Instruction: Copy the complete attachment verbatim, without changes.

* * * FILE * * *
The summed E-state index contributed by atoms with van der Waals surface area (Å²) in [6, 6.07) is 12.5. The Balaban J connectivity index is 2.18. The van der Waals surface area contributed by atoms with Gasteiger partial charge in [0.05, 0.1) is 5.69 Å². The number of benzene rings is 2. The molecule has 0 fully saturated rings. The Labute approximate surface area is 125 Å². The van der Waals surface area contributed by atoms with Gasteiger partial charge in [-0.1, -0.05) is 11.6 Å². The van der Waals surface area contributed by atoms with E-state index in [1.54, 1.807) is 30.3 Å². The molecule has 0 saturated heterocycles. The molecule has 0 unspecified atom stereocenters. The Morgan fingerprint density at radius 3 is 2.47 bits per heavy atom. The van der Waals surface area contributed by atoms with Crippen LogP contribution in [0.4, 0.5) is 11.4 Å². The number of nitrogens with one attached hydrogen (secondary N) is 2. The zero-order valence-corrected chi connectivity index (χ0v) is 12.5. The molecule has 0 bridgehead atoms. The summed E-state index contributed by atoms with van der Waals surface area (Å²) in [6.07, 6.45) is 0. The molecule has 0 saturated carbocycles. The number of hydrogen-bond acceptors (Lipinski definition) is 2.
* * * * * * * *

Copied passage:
The summed E-state index contributed by atoms with van der Waals surface area (Å²) in [6, 6.07) is 12.5. The Balaban J connectivity index is 2.18. The van der Waals surface area contributed by atoms with Gasteiger partial charge in [0.05, 0.1) is 5.69 Å². The number of benzene rings is 2. The molecule has 0 fully saturated rings. The Labute approximate surface area is 125 Å². The van der Waals surface area contributed by atoms with Gasteiger partial charge in [-0.1, -0.05) is 11.6 Å². The van der Waals surface area contributed by atoms with E-state index in [1.54, 1.807) is 30.3 Å². The molecule has 0 saturated heterocycles. The molecule has 0 unspecified atom stereocenters. The Morgan fingerprint density at radius 3 is 2.47 bits per heavy atom. The van der Waals surface area contributed by atoms with Crippen LogP contribution in [0.4, 0.5) is 11.4 Å². The number of nitrogens with one attached hydrogen (secondary N) is 2. The zero-order valence-corrected chi connectivity index (χ0v) is 12.5. The molecule has 0 bridgehead atoms. The summed E-state index contributed by atoms with van der Waals surface area (Å²) in [6.07, 6.45) is 0. The molecule has 0 saturated carbocycles. The number of hydrogen-bond acceptors (Lipinski definition) is 2.